Paperback review by Denise Kong
Ammonites and Leaping Fish: A Life in Time is an intelligent, illuminating and thoughtful memoir, which left me wanting its author, Penelope Lively, to be my next door neighbour so that I could invite her over for tea and cake and ask her more about it, whenever I wanted. (It is probably a good thing for her that she is not.)
It must be pointed out that in her prologue, Lively states that “this is not quite a memoir. Rather, it is the view from old age.”
Lively is eighty-one years old and has been publishing books since she was thirty-seven. Old age is where her latest book begins. Lively discusses the way societies deal with their ageing populations, and her personal experience of the pains, frailties and surprises that ageing entails. On this latter subject she is almost clinically objective, keen not to don “that hazard light worn by the old – slow, potentially boring, hard going.”
We can never imagine being old when we are not, although the experience will surely hit us all, unless we die first, and Lively is as surprised as the rest of us at being “ambushed” by its onset. “Rage, rage, etc…” of course comes into it, although Lively’s approach is more along the lines of Read, read… She has become resigned to the physical trials of age, seeing it as “com(ing) to terms with a different incarnation.” She has given up all the things that her body struggles with and that she no longer has a strong wish to do. But she is determined to stay engaged, with people of all different ages, with current events, and with ideas.
The second chapter is the only chapter devoted to the events of Lively’s life and concentrates on her childhood and young adulthood, with a few insights into her later life working as a writer.
Lively’s childhood was not unusual in its day: earliest memories in the Middle East, returning after the end of the war “from warmth and colour to the chill grey of England.” Then an uninspiring boarding school, from which, despite everything, she managed to get into Oxford, where she met and married fellow student Jack Lively. Thereafter the lives of: an academic’s wife; stay-at-home mother; successful writer.
Her colonial childhood in particular comes from an era long past, and Lively’s filter of modesty, politeness and thoughtfulness likewise. There is less of self and feelings, more on observation and the world outside. Lively’s degree is in History and she is more interested in the reliability of memory, and how we manage the information that makes up our pasts than in the actual events.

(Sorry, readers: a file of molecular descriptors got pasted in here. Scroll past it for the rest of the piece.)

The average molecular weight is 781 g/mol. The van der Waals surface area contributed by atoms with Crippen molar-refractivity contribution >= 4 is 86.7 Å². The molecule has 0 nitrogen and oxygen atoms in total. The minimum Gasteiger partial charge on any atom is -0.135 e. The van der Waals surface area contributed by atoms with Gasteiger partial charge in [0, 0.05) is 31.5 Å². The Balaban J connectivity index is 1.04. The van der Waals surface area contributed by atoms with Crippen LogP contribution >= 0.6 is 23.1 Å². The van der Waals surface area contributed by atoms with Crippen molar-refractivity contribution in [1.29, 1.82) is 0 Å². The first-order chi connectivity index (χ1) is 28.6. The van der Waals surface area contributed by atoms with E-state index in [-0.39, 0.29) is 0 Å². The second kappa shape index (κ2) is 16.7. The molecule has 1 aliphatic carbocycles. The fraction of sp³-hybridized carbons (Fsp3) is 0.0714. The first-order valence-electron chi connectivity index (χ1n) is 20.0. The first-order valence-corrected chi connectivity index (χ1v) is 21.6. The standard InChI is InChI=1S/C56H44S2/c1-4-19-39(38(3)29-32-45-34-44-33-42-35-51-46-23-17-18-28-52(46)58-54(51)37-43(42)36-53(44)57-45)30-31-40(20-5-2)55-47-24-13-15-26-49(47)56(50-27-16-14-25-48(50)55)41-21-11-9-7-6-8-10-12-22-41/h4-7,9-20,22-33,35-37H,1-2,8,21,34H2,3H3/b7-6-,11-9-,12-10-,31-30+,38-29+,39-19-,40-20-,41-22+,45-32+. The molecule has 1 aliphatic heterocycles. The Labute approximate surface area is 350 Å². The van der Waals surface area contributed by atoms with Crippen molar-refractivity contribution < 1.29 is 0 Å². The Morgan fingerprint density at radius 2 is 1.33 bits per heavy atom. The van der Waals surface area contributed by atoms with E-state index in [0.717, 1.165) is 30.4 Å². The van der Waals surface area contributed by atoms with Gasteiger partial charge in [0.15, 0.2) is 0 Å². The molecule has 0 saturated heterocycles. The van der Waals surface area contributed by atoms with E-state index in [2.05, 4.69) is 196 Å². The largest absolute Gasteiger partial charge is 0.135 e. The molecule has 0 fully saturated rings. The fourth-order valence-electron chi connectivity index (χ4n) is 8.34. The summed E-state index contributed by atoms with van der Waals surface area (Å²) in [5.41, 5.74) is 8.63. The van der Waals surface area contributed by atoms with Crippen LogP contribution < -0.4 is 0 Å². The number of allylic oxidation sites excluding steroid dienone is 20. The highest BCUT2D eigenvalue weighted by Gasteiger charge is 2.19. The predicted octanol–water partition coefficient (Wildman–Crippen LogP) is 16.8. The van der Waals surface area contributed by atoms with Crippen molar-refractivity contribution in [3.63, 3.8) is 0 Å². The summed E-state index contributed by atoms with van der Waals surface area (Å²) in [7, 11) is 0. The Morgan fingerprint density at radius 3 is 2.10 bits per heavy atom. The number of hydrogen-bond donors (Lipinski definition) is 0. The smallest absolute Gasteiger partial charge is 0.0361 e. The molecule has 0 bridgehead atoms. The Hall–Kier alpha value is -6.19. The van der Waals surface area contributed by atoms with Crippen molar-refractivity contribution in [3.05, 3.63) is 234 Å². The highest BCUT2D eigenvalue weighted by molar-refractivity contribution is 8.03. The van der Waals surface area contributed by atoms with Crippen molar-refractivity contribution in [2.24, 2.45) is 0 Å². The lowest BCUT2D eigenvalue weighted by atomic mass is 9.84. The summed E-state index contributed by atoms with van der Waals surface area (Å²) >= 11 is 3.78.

Her other interest is engagement with the world. She describes her awakening from the “mindless trance” of blissful political ignorance, triggered by the 1956 Suez Crisis. Not only was it the event being discussed all around her at work, but it had a personal resonance; Lively’s adopted homeland, England, was bombing the land of her childhood, Egypt.
Following this awakening, Lively races through her growing engagement with different political events and movements: the Cuban Missile Crisis, the Cold War, her brushes with the KGB abroad. At home, she describes a society which desperately needed to reform its abortion and homosexuality laws and to change its attitude to contraception and sexual politics.
The remaining chapters are reflections on the nature of memory; on the processes of reading and writing; and a reflection on six objects of her choice, which have a special meaning to her. Among these objects, we find our ammonites and leaping fish, relics from pre-historic and medieval times respectively. These objects are meaningful to her, because “it is not enough to live here and now…. I need those imaginative leaps out of my own time-frame.”
In the age towards which we are headed, will we have any more writers who are able to resist expanding on the “floundering outcast” of their teenage self, “socially inept, after that isolated upbringing”? Writers who skip out the steps between being a “child tethered young mother” and shortlisted for the Booker Prize with their first novel?
Being a reader of more modern sensitivities, I would have liked to have read more about these episodes. But Lively is more interested in things which last, like the ammonites and leaping fish. Like ideas, like books, like reading, which she says has “freed me from the prison of myself.”
And besides, is it necessary to give us more than the one anecdote, about her school for example, when that anecdote sums up everything you need to know about its intellectually repressive atmosphere? Such deftness shows too much superiority even to be classed as revenge. But the effect of it will outlive all the unhappiness of the earlier self, at once both “crystal clear” and “unreachable.”
Penelope Lively, Ammonites and Leaping Fish: A Life in Time (Penguin: London, 2014). 978-0241966983, 240pp, paperback.
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